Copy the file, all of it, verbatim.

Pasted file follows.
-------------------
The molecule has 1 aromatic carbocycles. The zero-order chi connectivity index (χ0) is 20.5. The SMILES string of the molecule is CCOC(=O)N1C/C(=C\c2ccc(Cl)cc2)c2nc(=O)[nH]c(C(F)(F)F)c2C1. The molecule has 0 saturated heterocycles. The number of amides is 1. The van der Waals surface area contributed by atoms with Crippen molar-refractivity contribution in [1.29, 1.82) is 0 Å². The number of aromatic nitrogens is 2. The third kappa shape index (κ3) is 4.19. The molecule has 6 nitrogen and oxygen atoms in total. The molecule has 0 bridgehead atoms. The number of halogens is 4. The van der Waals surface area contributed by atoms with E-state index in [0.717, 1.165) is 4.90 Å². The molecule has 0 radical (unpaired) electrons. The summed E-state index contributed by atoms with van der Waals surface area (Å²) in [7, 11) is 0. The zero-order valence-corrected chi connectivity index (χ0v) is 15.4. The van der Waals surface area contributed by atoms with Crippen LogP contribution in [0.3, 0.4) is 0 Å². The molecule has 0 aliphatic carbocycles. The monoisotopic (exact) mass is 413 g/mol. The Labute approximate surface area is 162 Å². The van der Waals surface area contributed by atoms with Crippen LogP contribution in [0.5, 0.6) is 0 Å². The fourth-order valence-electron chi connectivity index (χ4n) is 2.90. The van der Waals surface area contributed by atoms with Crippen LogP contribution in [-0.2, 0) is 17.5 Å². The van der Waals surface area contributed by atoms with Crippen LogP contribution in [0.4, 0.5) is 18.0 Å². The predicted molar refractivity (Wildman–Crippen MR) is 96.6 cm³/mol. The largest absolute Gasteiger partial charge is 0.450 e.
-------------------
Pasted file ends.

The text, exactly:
The molecule has 1 aromatic carbocycles. The zero-order chi connectivity index (χ0) is 20.5. The SMILES string of the molecule is CCOC(=O)N1C/C(=C\c2ccc(Cl)cc2)c2nc(=O)[nH]c(C(F)(F)F)c2C1. The molecule has 0 saturated heterocycles. The number of amides is 1. The van der Waals surface area contributed by atoms with Crippen molar-refractivity contribution in [1.29, 1.82) is 0 Å². The number of aromatic nitrogens is 2. The third kappa shape index (κ3) is 4.19. The molecule has 6 nitrogen and oxygen atoms in total. The molecule has 0 bridgehead atoms. The number of halogens is 4. The van der Waals surface area contributed by atoms with E-state index in [0.717, 1.165) is 4.90 Å². The molecule has 0 radical (unpaired) electrons. The summed E-state index contributed by atoms with van der Waals surface area (Å²) in [7, 11) is 0. The zero-order valence-corrected chi connectivity index (χ0v) is 15.4. The van der Waals surface area contributed by atoms with Crippen LogP contribution in [0.3, 0.4) is 0 Å². The molecule has 0 aliphatic carbocycles. The monoisotopic (exact) mass is 413 g/mol. The Labute approximate surface area is 162 Å². The van der Waals surface area contributed by atoms with Crippen LogP contribution in [0.5, 0.6) is 0 Å². The fourth-order valence-electron chi connectivity index (χ4n) is 2.90. The van der Waals surface area contributed by atoms with Crippen LogP contribution in [-0.2, 0) is 17.5 Å². The van der Waals surface area contributed by atoms with Crippen LogP contribution in [0.4, 0.5) is 18.0 Å². The predicted molar refractivity (Wildman–Crippen MR) is 96.6 cm³/mol. The largest absolute Gasteiger partial charge is 0.450 e.